Canada swung into the international lime light when it legalized Recreational Cannabis sales on October 2018, joining Uruguay which was the first country to do so.
Many investors were pumped about the sector since then and optimism was abundant, even though at times it was quite irrational. The hype in the sector was driven by licenced producers in order to raise the cash they needed to expand their production capacity to meet the incoming global demand.
Constant press releases from the days leading into and after legalization, and series of acquisitions certainly raised FOMO levels for most investors, and if you claimed to not own a pot stock on the “Weedstocks” Subreddit, you would have most likely been ridiculed for missing a trip to the moon.
However the slow roll-out of cannabis stores in Ontario grounded those expectations, and led to the scrutiny of most licenced producer’s valuations. The blowout demand for legal weed and the disintegration of the black market did not materialise as a result, causing many companies to reevaluate their business strategies and path to profitability.
Just months after October legalization, 2019 was the year the industry’s worst fears came to being. Valuations dropped drastically as stock prices tanked, some even to new 52 week lows due to being over levered. Although investors bore most of the brunt, employees in the sector were not so lucky either.
To make matters worse, the current pandemic has put a further dent on the sector’s ability to survive. Even though the initial days of the pandemic saw a surge in recreational sales in the sector allowing some cannabis producers to expand its staff, most others had to downscale its workforce to prevent the spread of the virus, resulting in reduced production and revenue.
The following breaks down the degree of layoffs and restructuring taken by some of the most prominent companies in the sector:
Canopy Growth Corporation: In early 2020, the company announced layoffs of 500 plus workers, closure of two greenhouses and its associated write offs. The two greenhouses are located in British Columbia and comprised a total of 3 million square feet of licensed growing space. The company also stated that they would not pursue its plans to bring online a third greenhouse located in Niagara-on-the-Lake, Ontario.
In its latest restructuring announcement on April, the company stated that they laid off 200 more additional staff members while realigning its global ambitions by ceasing and scaling down activities in South Africa, Latin America, and the United States.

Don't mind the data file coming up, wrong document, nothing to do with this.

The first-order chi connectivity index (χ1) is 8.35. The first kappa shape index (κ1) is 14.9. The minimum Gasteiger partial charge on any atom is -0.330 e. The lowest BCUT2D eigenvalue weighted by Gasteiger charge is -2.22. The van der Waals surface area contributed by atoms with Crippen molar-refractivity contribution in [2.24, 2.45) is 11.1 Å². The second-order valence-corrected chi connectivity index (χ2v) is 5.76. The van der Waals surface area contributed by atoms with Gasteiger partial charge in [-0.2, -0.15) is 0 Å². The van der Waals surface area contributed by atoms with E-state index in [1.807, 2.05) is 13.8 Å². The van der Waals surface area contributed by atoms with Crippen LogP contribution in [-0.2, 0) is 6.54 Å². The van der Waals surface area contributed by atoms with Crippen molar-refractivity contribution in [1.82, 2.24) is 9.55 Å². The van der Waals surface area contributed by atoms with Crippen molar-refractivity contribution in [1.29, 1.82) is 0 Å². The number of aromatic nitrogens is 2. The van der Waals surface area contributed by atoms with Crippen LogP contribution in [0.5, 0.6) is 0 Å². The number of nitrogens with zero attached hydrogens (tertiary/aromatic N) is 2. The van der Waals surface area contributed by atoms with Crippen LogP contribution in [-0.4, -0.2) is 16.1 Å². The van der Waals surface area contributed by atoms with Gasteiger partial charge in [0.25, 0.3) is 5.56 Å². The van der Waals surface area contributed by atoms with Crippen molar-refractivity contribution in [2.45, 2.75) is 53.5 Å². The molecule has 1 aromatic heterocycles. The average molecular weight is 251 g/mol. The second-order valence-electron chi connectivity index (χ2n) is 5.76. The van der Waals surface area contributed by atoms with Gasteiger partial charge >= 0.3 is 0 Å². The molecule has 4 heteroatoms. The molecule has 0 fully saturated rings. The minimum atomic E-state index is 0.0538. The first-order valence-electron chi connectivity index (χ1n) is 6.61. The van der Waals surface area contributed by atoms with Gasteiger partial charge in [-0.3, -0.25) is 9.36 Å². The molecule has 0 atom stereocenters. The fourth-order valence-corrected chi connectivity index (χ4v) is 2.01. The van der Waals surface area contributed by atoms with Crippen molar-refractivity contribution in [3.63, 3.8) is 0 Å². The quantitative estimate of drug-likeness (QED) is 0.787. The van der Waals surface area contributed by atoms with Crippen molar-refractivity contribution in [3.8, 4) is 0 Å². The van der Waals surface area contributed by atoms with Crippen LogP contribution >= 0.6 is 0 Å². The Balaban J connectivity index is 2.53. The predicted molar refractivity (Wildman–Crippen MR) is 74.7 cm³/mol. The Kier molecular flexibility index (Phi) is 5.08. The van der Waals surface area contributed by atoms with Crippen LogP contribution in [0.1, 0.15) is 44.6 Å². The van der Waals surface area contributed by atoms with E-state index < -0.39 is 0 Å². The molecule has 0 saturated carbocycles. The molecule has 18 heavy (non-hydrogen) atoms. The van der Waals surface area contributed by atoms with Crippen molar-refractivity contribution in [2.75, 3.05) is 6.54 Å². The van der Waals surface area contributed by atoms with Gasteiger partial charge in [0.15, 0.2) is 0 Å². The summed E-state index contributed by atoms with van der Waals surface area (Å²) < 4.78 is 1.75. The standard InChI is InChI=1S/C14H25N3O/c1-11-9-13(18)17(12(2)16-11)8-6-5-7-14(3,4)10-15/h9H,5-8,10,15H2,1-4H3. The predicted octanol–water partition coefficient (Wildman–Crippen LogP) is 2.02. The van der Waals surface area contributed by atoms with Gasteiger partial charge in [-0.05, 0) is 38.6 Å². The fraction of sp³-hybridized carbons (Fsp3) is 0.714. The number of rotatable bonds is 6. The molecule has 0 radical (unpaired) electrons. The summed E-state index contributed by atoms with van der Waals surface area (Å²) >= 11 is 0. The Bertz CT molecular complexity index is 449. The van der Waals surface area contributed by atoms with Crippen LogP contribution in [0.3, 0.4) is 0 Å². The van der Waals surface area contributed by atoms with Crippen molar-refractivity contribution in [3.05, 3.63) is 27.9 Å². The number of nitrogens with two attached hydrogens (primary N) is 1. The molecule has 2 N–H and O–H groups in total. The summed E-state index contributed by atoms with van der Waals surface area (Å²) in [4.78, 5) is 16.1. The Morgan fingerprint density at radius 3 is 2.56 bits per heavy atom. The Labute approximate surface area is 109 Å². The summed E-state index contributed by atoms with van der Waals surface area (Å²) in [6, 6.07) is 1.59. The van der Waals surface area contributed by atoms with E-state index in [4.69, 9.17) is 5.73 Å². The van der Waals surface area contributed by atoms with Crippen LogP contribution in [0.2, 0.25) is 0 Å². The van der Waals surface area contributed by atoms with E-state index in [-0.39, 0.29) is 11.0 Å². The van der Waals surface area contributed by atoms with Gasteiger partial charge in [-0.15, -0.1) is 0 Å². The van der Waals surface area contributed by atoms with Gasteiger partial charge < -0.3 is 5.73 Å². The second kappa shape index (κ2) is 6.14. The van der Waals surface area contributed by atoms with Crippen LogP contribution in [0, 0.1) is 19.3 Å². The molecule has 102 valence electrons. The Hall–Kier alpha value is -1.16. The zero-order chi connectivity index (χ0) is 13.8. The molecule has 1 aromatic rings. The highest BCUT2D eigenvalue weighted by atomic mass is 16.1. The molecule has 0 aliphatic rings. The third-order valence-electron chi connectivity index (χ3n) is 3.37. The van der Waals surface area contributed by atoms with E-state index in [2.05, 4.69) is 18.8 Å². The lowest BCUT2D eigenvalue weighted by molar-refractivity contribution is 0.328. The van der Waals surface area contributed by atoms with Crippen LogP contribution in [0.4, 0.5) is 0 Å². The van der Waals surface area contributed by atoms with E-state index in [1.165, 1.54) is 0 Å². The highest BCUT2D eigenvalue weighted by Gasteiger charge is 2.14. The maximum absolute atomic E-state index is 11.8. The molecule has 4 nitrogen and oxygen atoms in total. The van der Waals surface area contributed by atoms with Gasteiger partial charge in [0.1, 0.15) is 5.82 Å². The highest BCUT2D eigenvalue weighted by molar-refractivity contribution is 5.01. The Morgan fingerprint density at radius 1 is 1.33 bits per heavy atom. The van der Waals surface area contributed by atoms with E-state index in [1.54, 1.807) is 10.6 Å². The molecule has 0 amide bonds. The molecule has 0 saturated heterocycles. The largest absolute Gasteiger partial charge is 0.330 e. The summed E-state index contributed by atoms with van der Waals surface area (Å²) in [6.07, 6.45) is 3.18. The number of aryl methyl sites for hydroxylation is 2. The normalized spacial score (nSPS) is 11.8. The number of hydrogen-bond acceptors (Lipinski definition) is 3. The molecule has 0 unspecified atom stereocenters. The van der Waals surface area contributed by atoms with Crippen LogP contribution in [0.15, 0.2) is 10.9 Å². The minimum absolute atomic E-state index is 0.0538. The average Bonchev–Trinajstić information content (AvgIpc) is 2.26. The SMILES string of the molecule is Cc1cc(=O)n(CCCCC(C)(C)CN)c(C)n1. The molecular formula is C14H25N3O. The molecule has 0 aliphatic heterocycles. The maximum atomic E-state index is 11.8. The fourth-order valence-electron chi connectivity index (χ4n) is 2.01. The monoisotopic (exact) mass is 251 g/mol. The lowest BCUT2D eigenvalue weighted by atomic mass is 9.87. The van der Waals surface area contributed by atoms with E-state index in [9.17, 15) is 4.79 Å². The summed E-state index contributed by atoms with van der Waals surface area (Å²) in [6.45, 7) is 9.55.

The company could also see more lay offs due to a new Covid-19 outbreak at its Smiths Falls facility announced on Sunday July 5th. One person has been tested positive while 8 others are currently undergoing testing as of Saturday July 4th.
Aurora Cannabis: Along with their co-founder and CEO Terry Booth’s departure on February, the company also let go of 500 employees too. Aurora added 700 more employees to this list on June as the company doubled down on its path to profitability in hope of achieving positive EBITDA by the first quarter of fiscal 2021. The company also plans to fully deactivate 5 facilities across the nation and ramp up productions of its Denmark site instead to service the European medical cannabis demand by the end of second quarter 2021.
Organigram: Mid-tier licence producers like Organigram was also affected by the lower than expected cannabis revenue across the industry, and the recent pandemic added further problems to its already worrisome capital structure. This caused the company to lay off roughly 400 of its staff. The company later announced on July additional staff reductions by 200 employees, warning of decline in revenue as a result, and write downs on inventory.
Company CEO, Greg Engel stated that this was “to ensure that the company is appropriately sized relative to market conditions”.
Hexo Corp: Hexo is also in the list since they pretty much led the wave of layoffs when they cut 200 jobs back in October 2019.
Tilray: Tilray also laid off 144 staff members which comprised of 10 percent of its workforce, followed by shutting down its indoor cannabis greenhouse due to oversupply, and high production costs.
Harvest Health & Recreation: Layoffs were not only limited to Canadian LPs, this multistate operator based in Arizona, US announced $24 million cuts in expenditure which included undisclosed amounts of staff reduction in an effort to realign the company to be more efficient.
Given these issues related to slower roll out of Ontario cannabis dispensaries and virus fears, analysts have recently revised down the sector’s valuation. The latest sector downgrade came from analysts at CIBC who lowered their 2020 forecast for the Canadian Marijuana sector by a billion dollars totalling to CAD $2.5 billion. This is lower than the previously projected valuation of CAD $3.4 billion.
Even though “pantry loading” due to the pandemic led to a rise in sales, analysts are doubtful that would not be sustainable once the economy begins to open up. However, advanced store growth in Ontario could always be the best outcome to restore optimism back into the sector and lead to hiring expansions followed by revisions of forecasts back to the upside.
The opinions provided in this article are those of the author and do not constitute investment advice. Readers should assume that the author and/or employees of Capital 10X hold positions in the company or companies mentioned in the article. For more information, please see our Content Disclaimer.